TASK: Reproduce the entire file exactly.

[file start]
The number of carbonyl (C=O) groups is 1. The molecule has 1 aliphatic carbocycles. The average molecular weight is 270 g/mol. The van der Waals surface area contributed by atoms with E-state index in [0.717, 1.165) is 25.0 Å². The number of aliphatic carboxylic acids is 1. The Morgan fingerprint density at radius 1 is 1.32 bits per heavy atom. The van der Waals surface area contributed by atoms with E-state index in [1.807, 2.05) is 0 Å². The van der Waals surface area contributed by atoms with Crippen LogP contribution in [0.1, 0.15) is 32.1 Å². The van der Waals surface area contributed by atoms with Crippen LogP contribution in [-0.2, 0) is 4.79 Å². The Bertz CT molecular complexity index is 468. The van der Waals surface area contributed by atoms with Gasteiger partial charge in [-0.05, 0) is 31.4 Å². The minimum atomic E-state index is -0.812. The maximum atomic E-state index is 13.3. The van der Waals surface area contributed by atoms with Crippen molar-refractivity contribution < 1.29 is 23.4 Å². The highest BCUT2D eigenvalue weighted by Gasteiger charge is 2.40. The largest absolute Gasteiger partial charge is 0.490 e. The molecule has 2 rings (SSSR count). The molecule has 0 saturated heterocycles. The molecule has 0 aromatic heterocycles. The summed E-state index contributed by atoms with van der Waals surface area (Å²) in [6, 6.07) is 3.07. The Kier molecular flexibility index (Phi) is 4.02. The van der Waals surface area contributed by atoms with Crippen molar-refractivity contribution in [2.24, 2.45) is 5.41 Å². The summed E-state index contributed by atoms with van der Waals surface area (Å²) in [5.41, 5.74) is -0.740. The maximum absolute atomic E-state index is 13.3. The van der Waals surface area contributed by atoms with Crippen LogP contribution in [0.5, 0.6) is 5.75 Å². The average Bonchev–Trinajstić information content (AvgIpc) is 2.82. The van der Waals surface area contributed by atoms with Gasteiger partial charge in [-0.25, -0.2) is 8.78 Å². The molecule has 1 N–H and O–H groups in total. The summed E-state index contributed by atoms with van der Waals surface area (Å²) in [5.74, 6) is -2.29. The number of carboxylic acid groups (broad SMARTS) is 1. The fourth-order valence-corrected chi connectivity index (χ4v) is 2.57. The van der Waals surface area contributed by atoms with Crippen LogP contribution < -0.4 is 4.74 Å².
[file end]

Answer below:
The number of carbonyl (C=O) groups is 1. The molecule has 1 aliphatic carbocycles. The average molecular weight is 270 g/mol. The van der Waals surface area contributed by atoms with E-state index in [0.717, 1.165) is 25.0 Å². The number of aliphatic carboxylic acids is 1. The Morgan fingerprint density at radius 1 is 1.32 bits per heavy atom. The van der Waals surface area contributed by atoms with E-state index in [1.807, 2.05) is 0 Å². The van der Waals surface area contributed by atoms with Crippen LogP contribution in [0.1, 0.15) is 32.1 Å². The van der Waals surface area contributed by atoms with Crippen LogP contribution in [-0.2, 0) is 4.79 Å². The Bertz CT molecular complexity index is 468. The van der Waals surface area contributed by atoms with Gasteiger partial charge in [-0.05, 0) is 31.4 Å². The minimum atomic E-state index is -0.812. The maximum atomic E-state index is 13.3. The van der Waals surface area contributed by atoms with Crippen molar-refractivity contribution < 1.29 is 23.4 Å². The highest BCUT2D eigenvalue weighted by Gasteiger charge is 2.40. The largest absolute Gasteiger partial charge is 0.490 e. The molecule has 2 rings (SSSR count). The molecule has 0 saturated heterocycles. The molecule has 0 aromatic heterocycles. The summed E-state index contributed by atoms with van der Waals surface area (Å²) in [6, 6.07) is 3.07. The Kier molecular flexibility index (Phi) is 4.02. The van der Waals surface area contributed by atoms with Crippen molar-refractivity contribution in [2.24, 2.45) is 5.41 Å². The summed E-state index contributed by atoms with van der Waals surface area (Å²) in [5.41, 5.74) is -0.740. The maximum absolute atomic E-state index is 13.3. The van der Waals surface area contributed by atoms with Crippen LogP contribution in [0.5, 0.6) is 5.75 Å². The average Bonchev–Trinajstić information content (AvgIpc) is 2.82. The van der Waals surface area contributed by atoms with Gasteiger partial charge in [-0.25, -0.2) is 8.78 Å². The molecule has 1 N–H and O–H groups in total. The summed E-state index contributed by atoms with van der Waals surface area (Å²) in [5.74, 6) is -2.29. The number of carboxylic acid groups (broad SMARTS) is 1. The fourth-order valence-corrected chi connectivity index (χ4v) is 2.57. The van der Waals surface area contributed by atoms with Crippen LogP contribution < -0.4 is 4.74 Å².